- Jean-Jacques Taylor, ESPNDallas.com
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Finally, someone seems ready to join Ware as a player capable of consistently beating one-on-one blocking.
His name: Victor Butler.
He doesn't consistently hold the edge against the run, and he certainly isn't as productive on special teams as the coaching staff would like.
The dude knows how to rush the passer, and this defense isn't talented enough to keep a player with the 10-sack potential on the bench.
Not this season. Not when the owner keeps talking about the window closing and the coach talks about playing and coaching with urgency.
And not when the defensive coordinator might not be here next season if he can't find a way to turn this defense into an elite unit after owner Jerry Jones shelled out $50 million for cornerback Brandon Carr and traded up to acquire the sixth pick in the draft to select cornerback Morris Claiborne.
If defensive coordinator Rob Ryan could add another consistent pass rusher, then the Cowboys really might be among the league's top defenses.
Right now, Ware is the Cowboys' only quality pass rusher, so don't tell me what Butler can't do.
"He's done a better and better job on special teams and understanding as a backup player how important that role is," coach Jason Garrett said. "For all players, intensity and consistency has something to do with playing time.
"We don't really want flash players -- a guy who can make a great catch or make a sack then we don't see him for 10-12 plays. The objective is consistent performance."
We can all agree the Cowboys lacked playmakers on defense last season, among the litany of reasons this team blew five fourth-quarter leads.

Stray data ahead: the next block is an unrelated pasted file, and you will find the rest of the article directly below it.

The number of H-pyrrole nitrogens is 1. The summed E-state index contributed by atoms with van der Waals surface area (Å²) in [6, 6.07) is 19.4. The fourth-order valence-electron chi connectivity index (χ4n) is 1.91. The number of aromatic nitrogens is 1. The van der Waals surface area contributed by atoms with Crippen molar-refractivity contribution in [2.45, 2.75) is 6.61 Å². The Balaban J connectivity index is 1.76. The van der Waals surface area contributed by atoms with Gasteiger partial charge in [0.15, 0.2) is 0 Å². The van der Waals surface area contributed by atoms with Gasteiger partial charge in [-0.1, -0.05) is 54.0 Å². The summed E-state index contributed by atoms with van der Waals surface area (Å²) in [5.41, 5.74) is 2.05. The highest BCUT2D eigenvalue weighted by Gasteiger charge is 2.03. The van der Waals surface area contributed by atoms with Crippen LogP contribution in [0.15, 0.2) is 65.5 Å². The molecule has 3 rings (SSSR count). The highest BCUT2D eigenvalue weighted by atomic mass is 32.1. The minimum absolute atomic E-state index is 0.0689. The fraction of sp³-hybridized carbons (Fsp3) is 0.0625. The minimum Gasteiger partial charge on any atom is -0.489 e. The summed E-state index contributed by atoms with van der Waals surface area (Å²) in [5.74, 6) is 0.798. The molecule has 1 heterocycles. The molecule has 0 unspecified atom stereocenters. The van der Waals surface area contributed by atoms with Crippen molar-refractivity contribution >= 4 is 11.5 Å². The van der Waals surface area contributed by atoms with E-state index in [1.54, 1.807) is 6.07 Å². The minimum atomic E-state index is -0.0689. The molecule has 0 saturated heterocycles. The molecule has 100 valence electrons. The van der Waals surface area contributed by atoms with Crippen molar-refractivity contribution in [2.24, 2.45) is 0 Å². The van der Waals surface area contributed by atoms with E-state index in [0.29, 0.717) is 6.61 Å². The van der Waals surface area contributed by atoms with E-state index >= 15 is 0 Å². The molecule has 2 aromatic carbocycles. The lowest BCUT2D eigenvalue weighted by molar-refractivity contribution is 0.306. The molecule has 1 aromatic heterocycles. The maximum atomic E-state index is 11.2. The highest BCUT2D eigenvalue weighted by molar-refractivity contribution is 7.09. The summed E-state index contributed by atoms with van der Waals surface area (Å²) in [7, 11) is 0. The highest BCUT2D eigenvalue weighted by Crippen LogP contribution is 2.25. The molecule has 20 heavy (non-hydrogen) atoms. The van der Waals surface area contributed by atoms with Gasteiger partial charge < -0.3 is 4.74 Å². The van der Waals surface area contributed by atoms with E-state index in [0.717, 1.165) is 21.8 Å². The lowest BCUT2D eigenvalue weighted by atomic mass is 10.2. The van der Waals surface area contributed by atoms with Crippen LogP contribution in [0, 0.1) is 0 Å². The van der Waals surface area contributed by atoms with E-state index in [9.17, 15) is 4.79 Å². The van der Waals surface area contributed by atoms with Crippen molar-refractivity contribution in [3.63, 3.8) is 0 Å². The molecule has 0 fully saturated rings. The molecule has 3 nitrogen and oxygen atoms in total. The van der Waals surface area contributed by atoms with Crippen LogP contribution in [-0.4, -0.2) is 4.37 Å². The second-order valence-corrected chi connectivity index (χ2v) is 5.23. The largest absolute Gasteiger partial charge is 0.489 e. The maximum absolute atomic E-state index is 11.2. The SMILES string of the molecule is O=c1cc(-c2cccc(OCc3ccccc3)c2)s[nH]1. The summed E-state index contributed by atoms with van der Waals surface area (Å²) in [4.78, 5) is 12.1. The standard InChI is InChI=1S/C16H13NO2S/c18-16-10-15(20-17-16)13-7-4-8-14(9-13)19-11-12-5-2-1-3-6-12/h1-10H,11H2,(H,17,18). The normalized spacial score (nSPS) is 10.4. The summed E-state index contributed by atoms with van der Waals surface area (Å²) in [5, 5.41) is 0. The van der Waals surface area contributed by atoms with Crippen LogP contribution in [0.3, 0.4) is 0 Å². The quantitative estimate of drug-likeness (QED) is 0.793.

Sometimes, winning a game is as simple as a guy beating the man in front of him and making a game-changing play.
A pass-rush specialist can do that, especially one that has the innate skill set Butler possesses.
Ware and Spencer each missed the San Diego preseason game while nursing minor injuries. Spencer has missed a couple of weeks of practice, giving Butler an opportunity to stake his claim for more playing time.
He must persuade Garrett and Ryan that he's worthy of having a full-time role in the nickel packages, whether it's as a defensive end with his hand on the ground or standing up as a linebacker.
Perhaps he can even play defensive tackle in some obvious passing situations because guards are usually the worst pass blockers on the offensive line.
In Saturday's loss to San Diego, Butler had two tackles, one for a loss, a sack and a quarterback hit.
"He's in a tough spot," Ryan said. "Victor does a great job. Per play, that guy is in on more plays than probably anyone besides Sean Lissemore. We're expecting big things from him."
No, he's not Ware or Charles Haley, but he can be a difference maker.
According to Pro Football Focus, Ware affected the quarterback -- sacks, pressures and hits -- 72 times in 476 rushes in 2011, once every 6.6 pass rushes. Spencer, who's never had more than six sacks in a season, affected the quarterback once every 8.2 pass rushes.
Butler rushed the quarterback only 126 times, but he totaled 16 sacks, pressures and hits.
That's once every 7.8 rushes, for what it's worth.
"The best pass rushers I've been around or played against have that trait," Garrett said of Butler's ability to get low to the ground, reducing the tackle's target to block.
"They can get around the corner and get low and explode through the tackle. Victor has gotten better and better at that since he's been with us. You can't have enough of those guys."
Butler's training camp performance should elevate his status on the Cowboys' defense.
Now it's time for Ryan to put him in position to consistently attack the quarterback.
2hJohn Keim and Adam Caplan